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Musk Restores Twitter Accounts Of Journalists That Were Suspended By The Social Media Platform Recently

Musk Restores Twitter Accounts Of Journalists That Were Suspended By The Social Media Platform Recently
Elon Musk has reactivated several journalists' Twitter accounts, which had been suspended for a day due to a controversy over the publication of public data about the billionaire's plane.
The reinstatements came after the unprecedented suspensions drew harsh criticism on Friday from government officials, advocacy groups, and journalism organizations around the world, with some claiming the microblogging platform was jeopardizing press freedom.
A later Twitter poll conducted by Musk revealed that the majority of respondents wanted the accounts restored immediately.
“The people have spoken. Accounts who doxxed my location will have their suspension lifted now,” Musk said in a tweet on Saturday.
There were on comments on the matter avalable from Twitter. 
According to Reuters, the suspended accounts, which included journalists from the New York Times, CNN, and the Washington Post, have since been restored.
French, German, British, and European Union officials had previously condemned the suspensions.
The incident, dubbed the "Thursday Night Massacre" by one well-known security researcher, is being viewed as new evidence of Musk, who considers himself a "free speech absolutist," eliminating speech and users he personally dislikes.
Tesla shares fell 4.7% on Friday and posted their worst weekly loss since March 2020, as investors became increasingly concerned about Musk's distraction and the slowing global economy.
The French minister of industry, Roland Lescure, tweeted on Friday that, in response to Musk's suspension of journalists, he would suspend his own Twitter activity.
The United Nations' head of communications, Melissa Fleming, tweeted that the suspensions were "deeply disturbing" and that "media freedom is not a toy."
The German Foreign Office warned Twitter that moves that jeopardized press freedom were unacceptable.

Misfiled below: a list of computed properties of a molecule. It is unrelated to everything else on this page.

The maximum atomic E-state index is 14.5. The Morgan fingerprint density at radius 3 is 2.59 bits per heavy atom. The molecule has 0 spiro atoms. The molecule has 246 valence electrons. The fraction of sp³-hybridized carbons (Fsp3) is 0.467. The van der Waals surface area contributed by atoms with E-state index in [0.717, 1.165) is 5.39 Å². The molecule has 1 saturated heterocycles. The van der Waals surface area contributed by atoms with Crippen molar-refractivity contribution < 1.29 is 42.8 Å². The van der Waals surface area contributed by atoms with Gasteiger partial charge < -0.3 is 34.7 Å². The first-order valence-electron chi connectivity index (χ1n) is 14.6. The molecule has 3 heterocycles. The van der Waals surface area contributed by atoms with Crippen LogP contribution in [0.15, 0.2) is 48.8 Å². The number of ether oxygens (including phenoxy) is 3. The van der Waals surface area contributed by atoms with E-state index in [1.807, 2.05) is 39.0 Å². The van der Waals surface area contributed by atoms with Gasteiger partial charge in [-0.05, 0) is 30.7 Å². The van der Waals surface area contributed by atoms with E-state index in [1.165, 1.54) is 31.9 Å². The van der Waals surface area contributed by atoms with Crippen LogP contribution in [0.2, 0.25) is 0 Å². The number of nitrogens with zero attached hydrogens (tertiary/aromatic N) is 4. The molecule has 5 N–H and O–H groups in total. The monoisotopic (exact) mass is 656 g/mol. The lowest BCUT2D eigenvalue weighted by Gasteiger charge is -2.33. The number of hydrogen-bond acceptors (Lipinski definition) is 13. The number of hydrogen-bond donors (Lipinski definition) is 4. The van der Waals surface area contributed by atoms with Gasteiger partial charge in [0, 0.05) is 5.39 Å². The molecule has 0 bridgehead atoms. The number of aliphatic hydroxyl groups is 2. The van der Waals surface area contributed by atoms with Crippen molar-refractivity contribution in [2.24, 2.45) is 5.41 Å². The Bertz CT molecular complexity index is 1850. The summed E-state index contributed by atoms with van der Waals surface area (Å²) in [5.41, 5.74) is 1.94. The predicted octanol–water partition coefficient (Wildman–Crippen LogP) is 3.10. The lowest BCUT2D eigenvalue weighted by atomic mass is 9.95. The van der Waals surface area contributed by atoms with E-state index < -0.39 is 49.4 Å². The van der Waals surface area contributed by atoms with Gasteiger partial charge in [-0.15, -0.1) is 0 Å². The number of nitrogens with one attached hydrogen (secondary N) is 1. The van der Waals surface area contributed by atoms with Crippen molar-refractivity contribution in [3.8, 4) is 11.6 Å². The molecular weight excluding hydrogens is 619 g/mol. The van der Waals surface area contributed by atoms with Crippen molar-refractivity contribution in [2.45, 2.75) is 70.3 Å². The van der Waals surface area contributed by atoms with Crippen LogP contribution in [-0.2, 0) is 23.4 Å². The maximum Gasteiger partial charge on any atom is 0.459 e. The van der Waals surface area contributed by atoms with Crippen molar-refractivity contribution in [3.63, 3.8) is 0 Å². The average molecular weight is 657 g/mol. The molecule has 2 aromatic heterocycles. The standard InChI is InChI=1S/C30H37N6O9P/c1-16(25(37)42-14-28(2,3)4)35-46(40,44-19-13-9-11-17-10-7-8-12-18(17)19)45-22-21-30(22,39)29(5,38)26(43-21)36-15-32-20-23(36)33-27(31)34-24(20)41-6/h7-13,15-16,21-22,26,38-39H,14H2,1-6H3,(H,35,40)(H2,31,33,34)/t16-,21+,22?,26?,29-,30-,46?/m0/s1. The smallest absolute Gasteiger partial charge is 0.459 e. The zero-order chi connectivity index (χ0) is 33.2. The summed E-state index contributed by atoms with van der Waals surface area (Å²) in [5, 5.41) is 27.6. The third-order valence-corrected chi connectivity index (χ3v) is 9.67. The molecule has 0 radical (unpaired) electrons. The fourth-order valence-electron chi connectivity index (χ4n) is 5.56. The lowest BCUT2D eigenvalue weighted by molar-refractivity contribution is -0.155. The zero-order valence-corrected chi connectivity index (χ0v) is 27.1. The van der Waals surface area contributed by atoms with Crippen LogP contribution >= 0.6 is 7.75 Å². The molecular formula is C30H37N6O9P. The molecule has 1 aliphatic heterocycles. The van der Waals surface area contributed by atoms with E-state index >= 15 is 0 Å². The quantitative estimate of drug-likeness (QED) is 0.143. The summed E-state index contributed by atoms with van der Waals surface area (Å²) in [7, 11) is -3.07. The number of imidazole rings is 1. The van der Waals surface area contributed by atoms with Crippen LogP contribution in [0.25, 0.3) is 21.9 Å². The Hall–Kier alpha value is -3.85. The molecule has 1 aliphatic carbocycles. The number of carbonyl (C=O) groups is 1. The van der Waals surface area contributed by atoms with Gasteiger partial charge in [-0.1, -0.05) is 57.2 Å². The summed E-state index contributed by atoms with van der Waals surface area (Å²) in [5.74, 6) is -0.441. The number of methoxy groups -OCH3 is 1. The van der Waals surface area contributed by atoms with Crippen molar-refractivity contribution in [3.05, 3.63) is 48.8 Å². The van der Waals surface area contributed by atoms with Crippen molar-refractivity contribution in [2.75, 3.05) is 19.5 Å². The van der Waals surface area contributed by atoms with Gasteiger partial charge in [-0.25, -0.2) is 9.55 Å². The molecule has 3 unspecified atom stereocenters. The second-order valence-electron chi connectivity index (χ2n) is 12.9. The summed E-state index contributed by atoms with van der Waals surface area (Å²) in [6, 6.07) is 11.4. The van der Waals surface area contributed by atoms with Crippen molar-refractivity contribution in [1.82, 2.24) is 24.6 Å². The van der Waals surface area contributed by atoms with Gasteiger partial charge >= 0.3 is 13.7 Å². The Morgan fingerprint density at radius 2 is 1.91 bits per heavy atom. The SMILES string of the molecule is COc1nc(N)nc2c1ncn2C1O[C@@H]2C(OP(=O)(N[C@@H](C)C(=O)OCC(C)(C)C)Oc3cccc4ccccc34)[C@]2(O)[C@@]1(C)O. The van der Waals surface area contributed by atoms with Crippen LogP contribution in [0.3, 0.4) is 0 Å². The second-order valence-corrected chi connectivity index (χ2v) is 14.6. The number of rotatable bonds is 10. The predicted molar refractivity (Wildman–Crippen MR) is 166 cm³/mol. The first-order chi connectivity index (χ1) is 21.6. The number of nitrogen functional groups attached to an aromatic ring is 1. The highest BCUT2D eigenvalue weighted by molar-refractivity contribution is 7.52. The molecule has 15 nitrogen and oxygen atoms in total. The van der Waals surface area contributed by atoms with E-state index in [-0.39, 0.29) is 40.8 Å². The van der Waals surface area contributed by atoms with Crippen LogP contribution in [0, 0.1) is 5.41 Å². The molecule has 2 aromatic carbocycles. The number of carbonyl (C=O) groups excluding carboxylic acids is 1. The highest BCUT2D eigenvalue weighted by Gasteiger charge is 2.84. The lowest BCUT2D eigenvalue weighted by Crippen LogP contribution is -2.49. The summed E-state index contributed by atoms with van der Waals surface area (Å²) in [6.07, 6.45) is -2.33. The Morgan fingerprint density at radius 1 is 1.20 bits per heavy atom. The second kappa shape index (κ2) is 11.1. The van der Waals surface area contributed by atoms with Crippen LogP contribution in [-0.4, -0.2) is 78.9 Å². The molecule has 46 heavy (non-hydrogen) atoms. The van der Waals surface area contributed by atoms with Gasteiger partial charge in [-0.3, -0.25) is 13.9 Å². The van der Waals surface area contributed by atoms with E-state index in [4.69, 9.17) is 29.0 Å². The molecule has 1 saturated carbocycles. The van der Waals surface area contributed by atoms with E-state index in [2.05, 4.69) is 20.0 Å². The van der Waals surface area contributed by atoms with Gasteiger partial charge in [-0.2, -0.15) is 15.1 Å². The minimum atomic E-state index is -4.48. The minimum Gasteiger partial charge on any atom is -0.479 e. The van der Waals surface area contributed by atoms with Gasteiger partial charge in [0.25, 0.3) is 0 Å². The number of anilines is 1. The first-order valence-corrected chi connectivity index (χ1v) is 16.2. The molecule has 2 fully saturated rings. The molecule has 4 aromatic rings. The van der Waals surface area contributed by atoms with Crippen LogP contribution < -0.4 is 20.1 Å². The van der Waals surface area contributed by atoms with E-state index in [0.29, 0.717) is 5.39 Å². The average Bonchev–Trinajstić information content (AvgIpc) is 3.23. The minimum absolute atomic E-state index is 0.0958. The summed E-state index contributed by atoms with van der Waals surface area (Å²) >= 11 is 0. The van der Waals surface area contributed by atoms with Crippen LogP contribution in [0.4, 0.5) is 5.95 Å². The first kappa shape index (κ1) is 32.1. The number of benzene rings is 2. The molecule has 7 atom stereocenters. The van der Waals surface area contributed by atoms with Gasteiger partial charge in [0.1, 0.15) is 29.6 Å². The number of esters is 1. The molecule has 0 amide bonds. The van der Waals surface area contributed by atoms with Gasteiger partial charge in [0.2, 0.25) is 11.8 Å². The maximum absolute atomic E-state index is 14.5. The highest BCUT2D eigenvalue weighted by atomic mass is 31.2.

The suspensions were the result of a disagreement over a Twitter account called ElonJet, which used publicly available information to track Musk's private plane.
Despite Musk's previous tweet saying he would not suspend ElonJet in the name of free speech, Twitter suspended the account and others that tracked private jets on Wednesday.
Twitter's privacy policy was soon changed to prohibit the sharing of "live location information."
Then, on Thursday evening, several journalists, including those from the New York Times, CNN, and the Washington Post, were abruptly suspended from Twitter.
Twitter's head of trust and safety, Ella Irwin, said in an email to Reuters overnight that the team manually reviewed "any and all accounts" that violated the new privacy policy by posting direct links to the ElonJet account.
“I understand that the focus seems to be mainly on journalist accounts, but we applied the policy equally to journalists and non-journalist accounts today,” Irwin said in the email.
According to the Society for Advancing Business Editing and Writing, Twitter's actions "violate the spirit of the First Amendment and the principle that social media platforms will allow the unfiltered distribution of information that is already in the public square," according to a statement issued on Friday.
Musk accused journalists of publishing his current location, which he described as "basically assassination coordinates" for his family.
The billionaire briefly appeared in a Twitter Spaces audio chat hosted by journalists, which quickly devolved into a heated debate over whether the suspended journalists had actually exposed Musk's real-time location in violation of the policy.
“If you dox, you get suspended. End of story,” Musk said repeatedly in response to questions. “Dox” is a term for publishing private information about someone, usually with malicious intent.
Drew Harwell of the Washington Post, one of the journalists suspended but able to participate in the audio chat, pushed back against the notion that he had exposed Musk or his family's exact location by posting a link to ElonJet.
Soon after, BuzzFeed reporter Katie Notopoulos, who hosted the Spaces chat, tweeted that the audio session had been abruptly cut off and that the recording was no longer available.
Musk explained what happened in a tweet, saying, "We're fixing a Legacy bug. "I should be at work tomorrow."

Christopher J. Mitchell

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